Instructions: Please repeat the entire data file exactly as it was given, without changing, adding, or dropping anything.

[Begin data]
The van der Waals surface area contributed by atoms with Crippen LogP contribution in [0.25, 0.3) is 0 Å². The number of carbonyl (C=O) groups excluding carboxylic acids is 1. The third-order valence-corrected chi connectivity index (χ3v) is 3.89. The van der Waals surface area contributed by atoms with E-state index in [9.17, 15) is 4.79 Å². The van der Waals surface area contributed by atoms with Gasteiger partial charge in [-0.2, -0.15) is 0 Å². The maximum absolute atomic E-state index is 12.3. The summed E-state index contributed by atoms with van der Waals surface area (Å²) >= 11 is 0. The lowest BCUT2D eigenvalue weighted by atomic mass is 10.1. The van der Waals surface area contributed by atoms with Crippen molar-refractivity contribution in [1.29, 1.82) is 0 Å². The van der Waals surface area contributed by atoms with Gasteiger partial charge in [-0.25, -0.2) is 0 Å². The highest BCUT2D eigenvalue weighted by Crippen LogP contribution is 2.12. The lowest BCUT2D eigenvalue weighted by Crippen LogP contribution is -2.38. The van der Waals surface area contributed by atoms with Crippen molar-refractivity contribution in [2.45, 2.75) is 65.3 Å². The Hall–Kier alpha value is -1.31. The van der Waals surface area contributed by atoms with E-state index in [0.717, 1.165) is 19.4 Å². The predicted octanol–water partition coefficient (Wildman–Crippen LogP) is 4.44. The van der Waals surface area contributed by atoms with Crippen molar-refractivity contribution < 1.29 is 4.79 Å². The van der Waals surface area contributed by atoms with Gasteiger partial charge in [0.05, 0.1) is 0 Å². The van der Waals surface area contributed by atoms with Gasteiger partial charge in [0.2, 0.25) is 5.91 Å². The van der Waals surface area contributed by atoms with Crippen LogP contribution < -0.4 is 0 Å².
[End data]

The van der Waals surface area contributed by atoms with Crippen LogP contribution in [0.25, 0.3) is 0 Å². The number of carbonyl (C=O) groups excluding carboxylic acids is 1. The third-order valence-corrected chi connectivity index (χ3v) is 3.89. The van der Waals surface area contributed by atoms with E-state index in [9.17, 15) is 4.79 Å². The van der Waals surface area contributed by atoms with Gasteiger partial charge in [-0.2, -0.15) is 0 Å². The maximum absolute atomic E-state index is 12.3. The summed E-state index contributed by atoms with van der Waals surface area (Å²) >= 11 is 0. The lowest BCUT2D eigenvalue weighted by atomic mass is 10.1. The van der Waals surface area contributed by atoms with Crippen molar-refractivity contribution in [1.29, 1.82) is 0 Å². The van der Waals surface area contributed by atoms with Gasteiger partial charge in [-0.25, -0.2) is 0 Å². The highest BCUT2D eigenvalue weighted by Crippen LogP contribution is 2.12. The lowest BCUT2D eigenvalue weighted by Crippen LogP contribution is -2.38. The van der Waals surface area contributed by atoms with Crippen molar-refractivity contribution in [2.45, 2.75) is 65.3 Å². The Hall–Kier alpha value is -1.31. The van der Waals surface area contributed by atoms with E-state index in [0.717, 1.165) is 19.4 Å². The predicted octanol–water partition coefficient (Wildman–Crippen LogP) is 4.44. The van der Waals surface area contributed by atoms with Crippen molar-refractivity contribution < 1.29 is 4.79 Å². The van der Waals surface area contributed by atoms with Gasteiger partial charge in [0.05, 0.1) is 0 Å². The van der Waals surface area contributed by atoms with Gasteiger partial charge in [0.2, 0.25) is 5.91 Å². The van der Waals surface area contributed by atoms with Crippen LogP contribution < -0.4 is 0 Å².